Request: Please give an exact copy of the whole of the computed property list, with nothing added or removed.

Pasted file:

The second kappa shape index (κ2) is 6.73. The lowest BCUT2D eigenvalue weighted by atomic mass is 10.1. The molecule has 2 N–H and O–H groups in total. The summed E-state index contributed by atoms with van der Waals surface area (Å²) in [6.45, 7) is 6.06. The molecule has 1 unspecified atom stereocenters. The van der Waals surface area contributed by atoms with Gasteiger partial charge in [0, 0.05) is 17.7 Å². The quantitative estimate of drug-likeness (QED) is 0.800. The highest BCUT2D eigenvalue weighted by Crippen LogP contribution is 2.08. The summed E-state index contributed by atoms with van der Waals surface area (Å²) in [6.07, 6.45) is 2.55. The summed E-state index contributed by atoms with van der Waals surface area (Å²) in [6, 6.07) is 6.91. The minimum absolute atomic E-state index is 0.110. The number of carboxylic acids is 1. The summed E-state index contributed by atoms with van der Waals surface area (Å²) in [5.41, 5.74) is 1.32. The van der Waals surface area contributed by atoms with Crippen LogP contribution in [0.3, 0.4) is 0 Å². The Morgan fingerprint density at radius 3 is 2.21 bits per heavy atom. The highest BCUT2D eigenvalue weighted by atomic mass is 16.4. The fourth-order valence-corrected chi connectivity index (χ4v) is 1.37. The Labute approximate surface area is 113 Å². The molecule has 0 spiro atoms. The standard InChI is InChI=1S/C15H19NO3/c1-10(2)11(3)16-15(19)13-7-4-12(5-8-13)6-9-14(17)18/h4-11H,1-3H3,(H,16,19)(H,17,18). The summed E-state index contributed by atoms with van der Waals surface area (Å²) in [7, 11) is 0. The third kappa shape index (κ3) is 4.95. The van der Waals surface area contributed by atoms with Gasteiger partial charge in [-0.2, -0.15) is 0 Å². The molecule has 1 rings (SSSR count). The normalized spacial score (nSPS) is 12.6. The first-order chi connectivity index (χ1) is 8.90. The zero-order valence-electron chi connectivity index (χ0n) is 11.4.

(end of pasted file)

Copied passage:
The second kappa shape index (κ2) is 6.73. The lowest BCUT2D eigenvalue weighted by atomic mass is 10.1. The molecule has 2 N–H and O–H groups in total. The summed E-state index contributed by atoms with van der Waals surface area (Å²) in [6.45, 7) is 6.06. The molecule has 1 unspecified atom stereocenters. The van der Waals surface area contributed by atoms with Gasteiger partial charge in [0, 0.05) is 17.7 Å². The quantitative estimate of drug-likeness (QED) is 0.800. The highest BCUT2D eigenvalue weighted by Crippen LogP contribution is 2.08. The summed E-state index contributed by atoms with van der Waals surface area (Å²) in [6.07, 6.45) is 2.55. The summed E-state index contributed by atoms with van der Waals surface area (Å²) in [6, 6.07) is 6.91. The minimum absolute atomic E-state index is 0.110. The number of carboxylic acids is 1. The summed E-state index contributed by atoms with van der Waals surface area (Å²) in [5.41, 5.74) is 1.32. The van der Waals surface area contributed by atoms with Crippen LogP contribution in [0.3, 0.4) is 0 Å². The Morgan fingerprint density at radius 3 is 2.21 bits per heavy atom. The highest BCUT2D eigenvalue weighted by atomic mass is 16.4. The fourth-order valence-corrected chi connectivity index (χ4v) is 1.37. The Labute approximate surface area is 113 Å². The molecule has 0 spiro atoms. The standard InChI is InChI=1S/C15H19NO3/c1-10(2)11(3)16-15(19)13-7-4-12(5-8-13)6-9-14(17)18/h4-11H,1-3H3,(H,16,19)(H,17,18). The summed E-state index contributed by atoms with van der Waals surface area (Å²) in [7, 11) is 0. The third kappa shape index (κ3) is 4.95. The van der Waals surface area contributed by atoms with Gasteiger partial charge in [-0.2, -0.15) is 0 Å². The molecule has 1 rings (SSSR count). The normalized spacial score (nSPS) is 12.6. The first-order chi connectivity index (χ1) is 8.90. The zero-order valence-electron chi connectivity index (χ0n) is 11.4.